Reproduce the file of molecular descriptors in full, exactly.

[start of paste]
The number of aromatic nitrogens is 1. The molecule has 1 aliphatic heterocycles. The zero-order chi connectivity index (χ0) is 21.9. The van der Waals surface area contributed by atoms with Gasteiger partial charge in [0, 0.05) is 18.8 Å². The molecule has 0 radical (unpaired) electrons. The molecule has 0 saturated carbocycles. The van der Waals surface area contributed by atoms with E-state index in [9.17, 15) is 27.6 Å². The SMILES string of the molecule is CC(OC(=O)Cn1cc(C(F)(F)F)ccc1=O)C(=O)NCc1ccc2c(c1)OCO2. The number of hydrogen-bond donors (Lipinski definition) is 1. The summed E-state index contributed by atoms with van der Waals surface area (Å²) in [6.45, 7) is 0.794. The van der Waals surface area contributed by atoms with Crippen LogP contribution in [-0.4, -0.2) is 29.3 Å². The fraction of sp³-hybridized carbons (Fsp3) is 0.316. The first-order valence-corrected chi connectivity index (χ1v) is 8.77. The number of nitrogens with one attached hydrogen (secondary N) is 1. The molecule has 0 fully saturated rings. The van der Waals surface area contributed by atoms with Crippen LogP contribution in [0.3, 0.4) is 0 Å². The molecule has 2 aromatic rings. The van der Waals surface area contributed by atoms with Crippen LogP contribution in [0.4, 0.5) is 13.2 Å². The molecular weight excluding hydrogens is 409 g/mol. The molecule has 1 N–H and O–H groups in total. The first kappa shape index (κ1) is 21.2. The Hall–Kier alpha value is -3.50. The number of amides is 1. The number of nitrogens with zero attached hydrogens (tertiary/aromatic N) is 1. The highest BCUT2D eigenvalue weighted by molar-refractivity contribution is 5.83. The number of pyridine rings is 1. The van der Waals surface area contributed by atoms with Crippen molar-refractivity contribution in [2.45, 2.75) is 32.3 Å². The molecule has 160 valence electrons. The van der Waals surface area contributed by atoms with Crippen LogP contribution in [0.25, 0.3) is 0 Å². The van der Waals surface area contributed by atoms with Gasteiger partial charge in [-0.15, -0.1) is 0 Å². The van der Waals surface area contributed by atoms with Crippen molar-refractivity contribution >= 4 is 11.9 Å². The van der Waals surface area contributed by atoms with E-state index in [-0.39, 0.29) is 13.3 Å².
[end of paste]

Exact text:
The number of aromatic nitrogens is 1. The molecule has 1 aliphatic heterocycles. The zero-order chi connectivity index (χ0) is 21.9. The van der Waals surface area contributed by atoms with Gasteiger partial charge in [0, 0.05) is 18.8 Å². The molecule has 0 radical (unpaired) electrons. The molecule has 0 saturated carbocycles. The van der Waals surface area contributed by atoms with E-state index in [9.17, 15) is 27.6 Å². The SMILES string of the molecule is CC(OC(=O)Cn1cc(C(F)(F)F)ccc1=O)C(=O)NCc1ccc2c(c1)OCO2. The number of hydrogen-bond donors (Lipinski definition) is 1. The summed E-state index contributed by atoms with van der Waals surface area (Å²) in [6.45, 7) is 0.794. The van der Waals surface area contributed by atoms with Crippen LogP contribution in [-0.4, -0.2) is 29.3 Å². The fraction of sp³-hybridized carbons (Fsp3) is 0.316. The first-order valence-corrected chi connectivity index (χ1v) is 8.77. The number of nitrogens with one attached hydrogen (secondary N) is 1. The molecule has 0 fully saturated rings. The van der Waals surface area contributed by atoms with Crippen LogP contribution in [0.3, 0.4) is 0 Å². The molecule has 2 aromatic rings. The van der Waals surface area contributed by atoms with Crippen LogP contribution in [0.4, 0.5) is 13.2 Å². The molecular weight excluding hydrogens is 409 g/mol. The molecule has 1 N–H and O–H groups in total. The first kappa shape index (κ1) is 21.2. The Hall–Kier alpha value is -3.50. The number of amides is 1. The number of nitrogens with zero attached hydrogens (tertiary/aromatic N) is 1. The highest BCUT2D eigenvalue weighted by molar-refractivity contribution is 5.83. The number of pyridine rings is 1. The van der Waals surface area contributed by atoms with Crippen molar-refractivity contribution in [2.45, 2.75) is 32.3 Å². The molecule has 160 valence electrons. The van der Waals surface area contributed by atoms with Crippen LogP contribution in [0.25, 0.3) is 0 Å². The van der Waals surface area contributed by atoms with Gasteiger partial charge in [-0.15, -0.1) is 0 Å². The van der Waals surface area contributed by atoms with Crippen molar-refractivity contribution >= 4 is 11.9 Å². The van der Waals surface area contributed by atoms with E-state index in [-0.39, 0.29) is 13.3 Å².